What happens when technology and wealth run a muck? What if America, unable to float it’s increasing debts has to sell itself to foreign interests using money that was originally intended for social security? What if the world was no longer run by governments, but investment conglomerates who’s techniques of recruiting it’s employees and gaining clients mirrors that of the most skilled special forces? This is the world presented to us by writer Kelly Roman who’s name incidentally is the name of the lead character. The story takes place in 2030 and our hero Kelly Roman returns home from war upon news of his brothers mysterious death. Carrying an inhuman amount of psychological luggage left over from the field, Kelly tries to piece together the mysteries behind his brothers (Shane) death all the while taking care of his ailing father and reluctantly trying to reconnect with his wife whose been badly scarred in the same war Kelly fought in. The quest leads him deep into “TRENCH” his brothers employers up until his death. Trench is a powerful Chinese shareholder in the U.S. who pretty much owns the nation. Kelly applies for a position at Trench and is soon brought on. He is taught the tricks of the investment trade and war by Sun Tzu (Trench’s CEO). This Raz Al ghul type character nurtures his former employers brother and teams him up with his unscrupulous daughter Sun Qing. The two set out to take down the companies rival Vespoid run by Sun Tzu’s former protege Victor Mammon a.k.a The Prince. Course there’s a host of twist and turns in the story and I don’t want to give too much away, but I’ll just say it will hold you til it’s climatic ending.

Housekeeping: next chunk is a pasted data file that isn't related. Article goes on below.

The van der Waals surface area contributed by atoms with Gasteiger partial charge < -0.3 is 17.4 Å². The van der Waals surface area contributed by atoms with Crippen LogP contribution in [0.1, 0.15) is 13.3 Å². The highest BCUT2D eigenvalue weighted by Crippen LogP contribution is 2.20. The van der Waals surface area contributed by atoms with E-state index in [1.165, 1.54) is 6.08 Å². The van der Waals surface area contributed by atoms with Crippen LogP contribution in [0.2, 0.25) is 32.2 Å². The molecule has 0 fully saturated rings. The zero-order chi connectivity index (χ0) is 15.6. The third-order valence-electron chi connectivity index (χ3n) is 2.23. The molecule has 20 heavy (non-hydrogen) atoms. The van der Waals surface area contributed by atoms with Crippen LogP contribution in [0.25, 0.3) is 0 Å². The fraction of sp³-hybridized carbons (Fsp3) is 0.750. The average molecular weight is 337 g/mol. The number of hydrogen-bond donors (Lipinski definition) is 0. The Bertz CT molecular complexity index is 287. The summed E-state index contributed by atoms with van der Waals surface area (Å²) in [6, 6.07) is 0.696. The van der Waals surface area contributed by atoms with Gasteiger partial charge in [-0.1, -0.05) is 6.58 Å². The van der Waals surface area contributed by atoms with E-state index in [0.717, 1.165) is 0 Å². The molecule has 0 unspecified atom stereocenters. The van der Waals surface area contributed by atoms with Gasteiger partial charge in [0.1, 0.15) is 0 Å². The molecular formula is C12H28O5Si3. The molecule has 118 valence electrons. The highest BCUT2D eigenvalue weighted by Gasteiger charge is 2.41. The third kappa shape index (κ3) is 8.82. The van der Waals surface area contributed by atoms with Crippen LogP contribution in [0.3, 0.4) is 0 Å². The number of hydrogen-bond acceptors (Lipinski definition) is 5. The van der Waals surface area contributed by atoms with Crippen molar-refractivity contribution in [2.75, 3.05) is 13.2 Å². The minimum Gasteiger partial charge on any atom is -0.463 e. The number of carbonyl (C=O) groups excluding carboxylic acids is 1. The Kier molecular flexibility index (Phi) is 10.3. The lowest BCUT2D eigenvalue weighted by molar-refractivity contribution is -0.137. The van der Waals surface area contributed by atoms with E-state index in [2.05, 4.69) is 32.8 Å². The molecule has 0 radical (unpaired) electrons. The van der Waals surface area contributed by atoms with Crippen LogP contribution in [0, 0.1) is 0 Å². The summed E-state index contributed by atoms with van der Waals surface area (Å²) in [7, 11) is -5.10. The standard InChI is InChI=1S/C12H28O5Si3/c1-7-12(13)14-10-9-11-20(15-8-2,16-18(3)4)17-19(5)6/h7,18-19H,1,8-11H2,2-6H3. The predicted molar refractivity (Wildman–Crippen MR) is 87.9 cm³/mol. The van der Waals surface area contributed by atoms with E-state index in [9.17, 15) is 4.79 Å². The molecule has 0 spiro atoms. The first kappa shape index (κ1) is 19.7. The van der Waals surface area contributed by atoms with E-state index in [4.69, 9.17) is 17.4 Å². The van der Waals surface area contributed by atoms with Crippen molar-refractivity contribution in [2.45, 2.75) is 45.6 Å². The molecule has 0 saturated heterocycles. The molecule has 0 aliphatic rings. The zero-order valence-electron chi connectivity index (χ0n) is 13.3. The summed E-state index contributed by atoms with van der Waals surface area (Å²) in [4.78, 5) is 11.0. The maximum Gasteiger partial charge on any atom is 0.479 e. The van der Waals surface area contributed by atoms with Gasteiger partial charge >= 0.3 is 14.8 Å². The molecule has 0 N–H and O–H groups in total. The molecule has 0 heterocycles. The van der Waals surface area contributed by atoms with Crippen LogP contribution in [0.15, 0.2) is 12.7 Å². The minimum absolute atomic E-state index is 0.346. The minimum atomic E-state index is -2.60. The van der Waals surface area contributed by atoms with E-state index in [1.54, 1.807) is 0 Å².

When I read, hear or see something that is this socially relevant I tend to shy away. Writers who aren’t careful sometimes get too caught up in preaching and don’t stop to realize it still needs to be fun. There were a million and one mistakes that this book could have made in that regard, but it manages to dodge them all keeping the story fresh and with a Hollywood-like, sexy appeal. I will say that I had to read the book twice to really get a grasp on some of the moves the characters were making. I thought the excerpts from the real Sun Tzu book interlaced with the character dialogue was distracting sometimes. I kept wanting to relate the excerpts to what was happening. Sometimes I got the connection and others I didn’t, but I understood what Kelly was going for. When I read it again and bypassed the snippets I was better able to grasp the story. Personally I think the fact that Trenches owners name is Sun Tzu may be all you need to get the point across, but maybe I’m giving readers too much credit in assuming they will all know who Sun Tzu is. Kelly’s role in all this as a emotionally scarred super soldier with a past does wonders in gauging his level of desperation with each character he comes in contact with. You feel genuinely sorry for this man who seems to have wanted to do all the right things in life, but was ultimately handed a very shitty deal. The hero Kelly Roman is an all American, but on an entirely knew landscape. His journey is one of survival and not so much from a patriotic/propaganda since, but more or less human stand point in a very inhuman world. Illustrator Michael Deweese takes on the role as artist of this sometimes ultra violent and ugly world. You’ll notice that the only color you see in this book is red. It’s timing throughout the book is clever, revealing itself in moments of heightened emotional or physical stress. A simple trick, but nicely executed by Michael. Seeing copious amounts of blood or a tattoo on a women’s leg in true crimson draws the reader in unconsciously, we are helpless to our emotional response to that color and this helps in adding to the overall energy in this mesmerizing tale. I recommend this book to anyone whoes into thought provoking science fiction. This story of war, greed, science and love entertains in ways I wasn’t prepared for, but was pleasantly surprised by.